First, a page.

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Re: thread heap leak?


David Muse <david.muse@firstworks.com> writes:
> Ahh, ok.  I have a couple of questions then...

Some of the answers are in the wiki:
https://sourceware.org/glibc/wiki/MallocInternals

> Is the 64MB segment size a result of my app doing 64MB of allocations,
> or is that a default heap size?  Is that tuneable?

Tunables are documented in the manual, or in manual/tunables.texi in the
source tree.  No tunables control the heap sizes, which are defined by
the two constants HEAP_MIN_SIZE (32kb) and HEAP_MAX_SIZE (1Mb for 32-bit
or 64Mb for 64-bit, IIRC)

> Is there a way to inspect the base address of a thread's heap from
> within the app?

As per the wiki, the base address of the heap is just the pointer,
masked to the right number of bits.  All heaps begin at a power of two.

> If a thread exits, is its heap marked as available?  If so, is this
> visible to the app?

I don't think any heap-specific information is available to the app.

> At what point do new threads recycle old heaps?  Eg. Does a newly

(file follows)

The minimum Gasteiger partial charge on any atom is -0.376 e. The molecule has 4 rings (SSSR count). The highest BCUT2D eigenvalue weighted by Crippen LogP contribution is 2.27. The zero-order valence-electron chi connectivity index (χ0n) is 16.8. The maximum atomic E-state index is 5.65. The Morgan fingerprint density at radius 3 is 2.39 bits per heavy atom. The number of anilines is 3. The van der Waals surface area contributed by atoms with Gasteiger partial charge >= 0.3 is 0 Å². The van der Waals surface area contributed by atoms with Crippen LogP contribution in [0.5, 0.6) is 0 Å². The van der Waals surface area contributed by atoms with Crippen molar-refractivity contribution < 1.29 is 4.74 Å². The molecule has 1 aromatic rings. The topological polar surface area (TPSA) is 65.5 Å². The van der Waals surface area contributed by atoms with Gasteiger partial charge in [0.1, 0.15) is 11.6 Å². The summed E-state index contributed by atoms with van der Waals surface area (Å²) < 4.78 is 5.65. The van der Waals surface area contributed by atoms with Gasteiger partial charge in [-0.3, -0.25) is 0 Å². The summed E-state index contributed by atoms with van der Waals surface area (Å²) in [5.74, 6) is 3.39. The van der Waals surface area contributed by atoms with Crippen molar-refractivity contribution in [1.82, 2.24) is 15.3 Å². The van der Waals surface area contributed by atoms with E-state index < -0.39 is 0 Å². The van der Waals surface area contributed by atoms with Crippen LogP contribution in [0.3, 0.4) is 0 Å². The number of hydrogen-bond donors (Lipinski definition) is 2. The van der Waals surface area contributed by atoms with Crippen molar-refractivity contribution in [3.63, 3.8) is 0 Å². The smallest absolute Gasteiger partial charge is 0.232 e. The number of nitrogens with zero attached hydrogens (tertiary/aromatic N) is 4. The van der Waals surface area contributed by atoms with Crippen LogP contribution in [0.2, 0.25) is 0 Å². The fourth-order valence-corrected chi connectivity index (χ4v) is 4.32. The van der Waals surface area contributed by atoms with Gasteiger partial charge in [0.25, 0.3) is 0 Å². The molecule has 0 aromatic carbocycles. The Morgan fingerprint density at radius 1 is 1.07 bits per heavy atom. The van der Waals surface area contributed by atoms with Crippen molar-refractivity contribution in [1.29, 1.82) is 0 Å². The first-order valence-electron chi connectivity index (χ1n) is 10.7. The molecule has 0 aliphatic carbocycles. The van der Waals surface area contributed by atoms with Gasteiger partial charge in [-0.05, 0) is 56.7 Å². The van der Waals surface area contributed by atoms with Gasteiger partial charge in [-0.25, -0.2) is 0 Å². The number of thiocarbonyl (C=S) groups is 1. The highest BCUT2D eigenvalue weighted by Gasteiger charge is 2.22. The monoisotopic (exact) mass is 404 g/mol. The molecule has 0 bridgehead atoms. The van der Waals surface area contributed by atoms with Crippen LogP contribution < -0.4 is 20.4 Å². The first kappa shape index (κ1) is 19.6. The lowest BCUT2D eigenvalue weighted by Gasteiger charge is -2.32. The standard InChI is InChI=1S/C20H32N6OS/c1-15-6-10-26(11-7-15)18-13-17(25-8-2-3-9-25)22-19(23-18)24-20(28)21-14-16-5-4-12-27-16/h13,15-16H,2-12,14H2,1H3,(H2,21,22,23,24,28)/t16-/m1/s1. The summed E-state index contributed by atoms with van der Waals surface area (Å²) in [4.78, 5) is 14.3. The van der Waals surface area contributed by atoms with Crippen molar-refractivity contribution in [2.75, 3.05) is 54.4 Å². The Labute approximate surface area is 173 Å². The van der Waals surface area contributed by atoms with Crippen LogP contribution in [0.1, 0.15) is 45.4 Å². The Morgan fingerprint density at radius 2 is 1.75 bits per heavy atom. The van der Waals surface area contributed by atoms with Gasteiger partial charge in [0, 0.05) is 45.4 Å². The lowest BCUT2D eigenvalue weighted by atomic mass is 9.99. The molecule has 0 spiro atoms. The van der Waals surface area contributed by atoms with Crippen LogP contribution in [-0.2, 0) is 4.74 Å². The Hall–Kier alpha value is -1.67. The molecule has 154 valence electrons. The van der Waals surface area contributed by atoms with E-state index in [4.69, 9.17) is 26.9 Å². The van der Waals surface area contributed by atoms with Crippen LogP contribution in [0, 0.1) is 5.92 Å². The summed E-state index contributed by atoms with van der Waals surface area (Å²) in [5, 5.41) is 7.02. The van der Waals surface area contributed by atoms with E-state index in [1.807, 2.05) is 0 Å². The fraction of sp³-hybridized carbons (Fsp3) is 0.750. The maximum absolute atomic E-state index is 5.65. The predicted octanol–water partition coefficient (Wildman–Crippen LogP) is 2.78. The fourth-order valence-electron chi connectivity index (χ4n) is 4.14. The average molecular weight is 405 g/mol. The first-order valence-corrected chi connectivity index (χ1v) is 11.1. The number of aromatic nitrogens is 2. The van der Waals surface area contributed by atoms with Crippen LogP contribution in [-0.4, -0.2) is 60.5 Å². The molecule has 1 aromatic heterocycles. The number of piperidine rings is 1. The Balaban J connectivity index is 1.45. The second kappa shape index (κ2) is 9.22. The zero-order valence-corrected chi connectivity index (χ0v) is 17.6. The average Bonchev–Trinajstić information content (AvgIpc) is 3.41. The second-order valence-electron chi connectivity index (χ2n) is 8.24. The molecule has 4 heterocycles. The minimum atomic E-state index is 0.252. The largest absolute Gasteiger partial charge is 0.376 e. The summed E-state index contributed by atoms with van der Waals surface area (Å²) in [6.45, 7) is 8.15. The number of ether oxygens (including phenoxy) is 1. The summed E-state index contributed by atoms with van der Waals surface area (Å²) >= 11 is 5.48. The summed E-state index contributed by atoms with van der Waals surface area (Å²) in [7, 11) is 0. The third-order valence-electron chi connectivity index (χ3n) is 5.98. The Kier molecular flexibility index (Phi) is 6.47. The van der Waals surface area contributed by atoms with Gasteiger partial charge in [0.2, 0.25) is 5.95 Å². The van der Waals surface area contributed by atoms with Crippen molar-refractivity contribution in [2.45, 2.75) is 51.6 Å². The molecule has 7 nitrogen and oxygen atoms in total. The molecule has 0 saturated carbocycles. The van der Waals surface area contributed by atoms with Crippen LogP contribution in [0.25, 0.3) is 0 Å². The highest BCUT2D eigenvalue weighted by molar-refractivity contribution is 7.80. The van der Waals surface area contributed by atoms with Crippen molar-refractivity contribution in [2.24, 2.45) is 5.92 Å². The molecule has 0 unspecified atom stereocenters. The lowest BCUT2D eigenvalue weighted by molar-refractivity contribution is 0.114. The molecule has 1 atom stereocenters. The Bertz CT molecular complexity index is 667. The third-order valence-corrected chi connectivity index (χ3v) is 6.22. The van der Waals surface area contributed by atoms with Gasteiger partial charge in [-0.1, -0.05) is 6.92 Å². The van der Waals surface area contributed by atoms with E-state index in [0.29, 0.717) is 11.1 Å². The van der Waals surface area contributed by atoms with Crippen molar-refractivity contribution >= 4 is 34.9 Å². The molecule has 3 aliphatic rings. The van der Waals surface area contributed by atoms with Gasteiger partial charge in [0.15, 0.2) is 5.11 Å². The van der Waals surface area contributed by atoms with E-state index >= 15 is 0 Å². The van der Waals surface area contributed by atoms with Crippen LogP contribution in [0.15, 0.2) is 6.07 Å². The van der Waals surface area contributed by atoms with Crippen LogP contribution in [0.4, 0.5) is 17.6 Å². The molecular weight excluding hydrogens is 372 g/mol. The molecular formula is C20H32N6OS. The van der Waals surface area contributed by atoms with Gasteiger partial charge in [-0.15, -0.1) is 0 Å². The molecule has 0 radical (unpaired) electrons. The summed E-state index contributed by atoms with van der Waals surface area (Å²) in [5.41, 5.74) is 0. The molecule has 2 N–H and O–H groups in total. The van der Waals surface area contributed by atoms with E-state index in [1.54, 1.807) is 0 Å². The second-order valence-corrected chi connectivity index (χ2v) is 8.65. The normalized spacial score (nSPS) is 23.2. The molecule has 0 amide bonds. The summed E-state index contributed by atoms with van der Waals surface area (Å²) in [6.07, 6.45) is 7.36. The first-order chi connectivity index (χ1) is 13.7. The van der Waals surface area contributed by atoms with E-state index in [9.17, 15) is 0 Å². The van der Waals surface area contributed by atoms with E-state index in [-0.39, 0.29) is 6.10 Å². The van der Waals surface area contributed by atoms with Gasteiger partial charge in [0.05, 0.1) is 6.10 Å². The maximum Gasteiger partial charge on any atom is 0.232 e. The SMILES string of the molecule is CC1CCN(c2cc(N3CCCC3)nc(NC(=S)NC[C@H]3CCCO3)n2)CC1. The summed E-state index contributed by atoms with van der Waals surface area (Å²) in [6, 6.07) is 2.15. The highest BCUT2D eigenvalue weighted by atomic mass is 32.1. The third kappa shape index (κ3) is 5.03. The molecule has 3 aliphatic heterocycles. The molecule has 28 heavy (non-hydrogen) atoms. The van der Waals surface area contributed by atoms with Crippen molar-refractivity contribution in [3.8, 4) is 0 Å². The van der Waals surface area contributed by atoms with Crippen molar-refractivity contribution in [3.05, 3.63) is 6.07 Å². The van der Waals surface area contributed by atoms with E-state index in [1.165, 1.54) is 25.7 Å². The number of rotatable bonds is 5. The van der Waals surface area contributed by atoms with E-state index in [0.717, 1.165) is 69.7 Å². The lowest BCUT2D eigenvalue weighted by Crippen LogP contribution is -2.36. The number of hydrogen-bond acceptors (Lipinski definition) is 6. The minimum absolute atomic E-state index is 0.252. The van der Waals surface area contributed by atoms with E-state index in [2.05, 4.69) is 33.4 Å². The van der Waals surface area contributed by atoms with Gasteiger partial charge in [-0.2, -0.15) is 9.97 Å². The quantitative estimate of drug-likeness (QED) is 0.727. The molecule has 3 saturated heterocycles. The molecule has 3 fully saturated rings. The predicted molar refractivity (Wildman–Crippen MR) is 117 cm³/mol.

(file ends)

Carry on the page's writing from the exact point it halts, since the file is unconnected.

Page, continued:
> created thread just grab a heap if an unused one is available, or is
> there a minimum number of old heaps that have to pile up before they
> will be recycled?  If there's a minimum number, is that tuneable?

First off, don't confuse heaps with arenas.  There are a fixed max
number of arenas, but each arena can have more than one heap as more
memory is required.  Heaps may be returned to the kernel if all their
memory is free'd, arenas are put on a free list when they're not used.
New threads prefer to attach to an arena on the free list, else a new
one is created if the max isn't reached, else arenas are shared.

> In a 64-bit app (on suse linux running on AWS (Xen)), should a
> malloc() crash when the address space grows to 2G?

No.

(technicality: malloc() should never *crash* anyway, but it may return
NULL and cause your application to crash ;)


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